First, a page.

Babies with very low birth weight (1500g or less) suffer associated problems such as higher rates of insulin resistance, glucose intolerance during childhood and increased blood pressure, compared to those born with normal weight.
This is clear from a clinical trial recently published in The New England journal of Medicine, in which blood pressure, serum lipid levels and body composition were measured by densitometry, resulting in an increase in glucose concentration, in addition to an increase in the index of insulin resistance and systolic blood pressure.
This study concludes that newborn babies weighing less than 1500 grams are associated with signs of impaired glucose regulation during youth. This finding suggests that, over time, these people may be more vulnerable to disorders such as type 2 diabetes and cardiovascular disease.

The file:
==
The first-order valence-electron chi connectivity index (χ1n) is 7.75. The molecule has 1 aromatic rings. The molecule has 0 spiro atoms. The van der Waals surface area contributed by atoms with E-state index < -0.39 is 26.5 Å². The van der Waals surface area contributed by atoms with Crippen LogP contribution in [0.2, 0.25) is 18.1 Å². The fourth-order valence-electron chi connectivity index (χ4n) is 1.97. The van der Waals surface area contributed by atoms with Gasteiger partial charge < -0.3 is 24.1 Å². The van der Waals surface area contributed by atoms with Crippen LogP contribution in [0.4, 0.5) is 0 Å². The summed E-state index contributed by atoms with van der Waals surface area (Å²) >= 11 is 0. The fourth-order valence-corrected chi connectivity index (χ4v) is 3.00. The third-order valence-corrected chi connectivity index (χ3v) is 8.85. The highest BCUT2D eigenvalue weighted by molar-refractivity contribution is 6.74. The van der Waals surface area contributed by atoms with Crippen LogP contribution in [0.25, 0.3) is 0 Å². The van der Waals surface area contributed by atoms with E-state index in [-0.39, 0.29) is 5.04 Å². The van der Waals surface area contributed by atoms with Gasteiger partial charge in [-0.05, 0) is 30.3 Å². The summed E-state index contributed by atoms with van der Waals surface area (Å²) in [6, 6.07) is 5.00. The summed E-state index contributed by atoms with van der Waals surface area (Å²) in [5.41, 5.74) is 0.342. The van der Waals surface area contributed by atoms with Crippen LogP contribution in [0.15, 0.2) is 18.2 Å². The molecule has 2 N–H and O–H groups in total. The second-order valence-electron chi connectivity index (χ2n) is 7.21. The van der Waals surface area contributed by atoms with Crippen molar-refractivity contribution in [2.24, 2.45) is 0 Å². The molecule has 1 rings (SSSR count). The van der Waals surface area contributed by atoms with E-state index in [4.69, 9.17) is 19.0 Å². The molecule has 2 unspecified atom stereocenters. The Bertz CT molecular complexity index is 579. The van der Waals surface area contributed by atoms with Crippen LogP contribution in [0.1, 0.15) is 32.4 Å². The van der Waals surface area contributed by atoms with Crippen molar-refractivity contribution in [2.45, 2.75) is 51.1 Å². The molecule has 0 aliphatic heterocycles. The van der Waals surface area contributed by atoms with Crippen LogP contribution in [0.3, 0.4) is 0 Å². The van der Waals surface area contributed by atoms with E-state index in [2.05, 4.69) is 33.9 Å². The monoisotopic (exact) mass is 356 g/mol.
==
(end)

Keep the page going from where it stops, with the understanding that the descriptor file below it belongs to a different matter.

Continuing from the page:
Insulin: What is it for?
Insulin is a hormone secreted by the pancreas, whose primary function is to help the body use the glucose contained in food as a source of energy to perform the various organic functions.
Sometimes the body does not react as it should to insulin and a situation known as insulin resistance occurs. To compensate, the pancreas increases the production of insulin, leading to hyperinsulinemia, which increases the levels of insulin in the blood. However, the body still does not respond to insulin and, therefore, continues to not use glucose properly.
It is common for insulin resistance to be associated with other conditions such as:
- Increase in triglycerides.
- Increase in glucose
- Elevation of blood pressure (hypertension).
- Decrease in good cholesterol (HDL).
To prevent this pathology and its possible consequences, experts advise a balanced diet and perform moderate physical exercise regularly.